Oil rebounded as investor focus returned to near-term supply risks, while broader financial markets steadied after being rattled by Turkey’s deepening economic turmoil.
Futures in New York added 0.3 per cent, recouping some of Monday’s losses. US crude stockpiles probably fell last week for a second time, according to a Bloomberg survey of analysts. While a plunge in the Turkish lira from the financial crisis has spilled over to other emerging countries, commodity markets so far have been largely spared from the selloff. Asian stocks mostly steadied, with relative calm seen in most developed markets overnight.
Oil has traded mostly within a small range below $70 a barrel this month as traders weigh whether increased production from OPEC will be enough to offset potential losses from Iran, with the US set to impose sanctions on the Gulf nation’s oil sales in early November. Investors are also watching to see if a trade conflict between America and China escalates to imperil global economic growth, reducing energy demand. China is said to plan to delay some US oil purchases.
“Oil markets are more driven by supply risks right now,” Kim Kwangrae, a commodities analyst at Samsung Futures Inc., said by phone from Seoul. “But Turkey’s collapse could suppress gains as it could result in a stronger dollar. Meanwhile, more volatility is expected, with the US inventory data due and geopolitical risks lurking.”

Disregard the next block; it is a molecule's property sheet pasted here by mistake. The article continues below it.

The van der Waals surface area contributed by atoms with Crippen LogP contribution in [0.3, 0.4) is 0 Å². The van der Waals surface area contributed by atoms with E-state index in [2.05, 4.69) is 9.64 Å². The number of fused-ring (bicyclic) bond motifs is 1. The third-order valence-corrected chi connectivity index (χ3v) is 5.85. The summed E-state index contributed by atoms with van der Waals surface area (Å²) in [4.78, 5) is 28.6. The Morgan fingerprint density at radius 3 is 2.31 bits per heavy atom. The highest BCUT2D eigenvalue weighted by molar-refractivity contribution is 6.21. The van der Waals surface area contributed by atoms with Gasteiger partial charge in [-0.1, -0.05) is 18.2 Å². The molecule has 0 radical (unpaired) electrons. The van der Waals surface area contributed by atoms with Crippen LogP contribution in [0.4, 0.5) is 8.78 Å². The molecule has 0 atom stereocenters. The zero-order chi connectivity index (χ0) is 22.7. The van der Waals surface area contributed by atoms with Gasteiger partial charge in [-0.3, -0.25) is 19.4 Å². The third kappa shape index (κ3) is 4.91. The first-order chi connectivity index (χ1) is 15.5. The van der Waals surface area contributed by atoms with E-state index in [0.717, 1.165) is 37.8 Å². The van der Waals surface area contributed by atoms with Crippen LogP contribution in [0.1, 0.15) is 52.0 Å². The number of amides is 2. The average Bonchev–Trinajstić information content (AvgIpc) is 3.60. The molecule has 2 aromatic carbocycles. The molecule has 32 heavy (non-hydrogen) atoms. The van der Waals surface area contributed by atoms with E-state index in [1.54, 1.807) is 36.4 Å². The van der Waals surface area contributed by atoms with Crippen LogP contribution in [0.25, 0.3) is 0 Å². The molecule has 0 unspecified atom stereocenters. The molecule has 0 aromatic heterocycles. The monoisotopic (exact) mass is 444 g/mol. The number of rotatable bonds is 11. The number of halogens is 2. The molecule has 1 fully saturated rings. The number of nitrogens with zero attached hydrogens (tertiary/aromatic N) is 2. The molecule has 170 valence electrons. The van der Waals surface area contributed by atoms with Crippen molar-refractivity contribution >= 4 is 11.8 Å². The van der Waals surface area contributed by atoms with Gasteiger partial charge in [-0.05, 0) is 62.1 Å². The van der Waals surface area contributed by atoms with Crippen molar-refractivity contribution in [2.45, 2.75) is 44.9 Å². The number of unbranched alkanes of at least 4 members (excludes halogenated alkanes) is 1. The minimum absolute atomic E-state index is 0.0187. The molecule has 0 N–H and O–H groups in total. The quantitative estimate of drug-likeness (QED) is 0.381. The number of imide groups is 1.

West Texas Intermediate crude for September delivery traded at $67.43 a barrel on the New York Mercantile Exchange, up 23 cents at 2:31 p.m. in Singapore. The contract fell 43 cents to $67.20 on Monday. Total volume traded was about 51 per cent below the 100-day average.
Brent for October settlement added 24 cents, or 0.3 per cent, to $72.85 a barrel on the London-based ICE Futures Europe exchange. Prices on Monday declined 20 cents to $72.61. The global benchmark traded at a $6.05 premium to WTI for the same month.
Futures for September delivery traded 1.3 per cent higher at 522.3 yuan a barrel on the Shanghai International Energy Exchange. The contract gained 0.5 per cent on Monday.
Commodity markets have had a more muted reaction to Turkey’s meltdown even as the impact rippled across emerging markets after the Turkish lira plunged. In broader financial markets, equities climbed in Japan, Australia and South Korea, while those in China and Hong Kong traded lower. The MSCI Emerging Market Index was little changed after falling to the lowest in a year on Monday.
The dollar may continue to strengthen versus the euro as European Union members have a large exposure to Turkey, Samsung Futures’ Kim said. In the long run, Turkey’s financial crisis may hurt energy demand if it spreads to other emerging markets due to a slowdown in economic growth, he said. Commodities priced in the dollar also tend to fall when the greenback rises.
In the US, crude inventories are forecast to have fallen by 2.5 million barrels in the week ended 10 August, according to the Bloomberg survey before government data due Wednesday. Stockpiles in the nation’s storage hub in Cushing, Oklahoma, probably increased 500,000 barrels last week.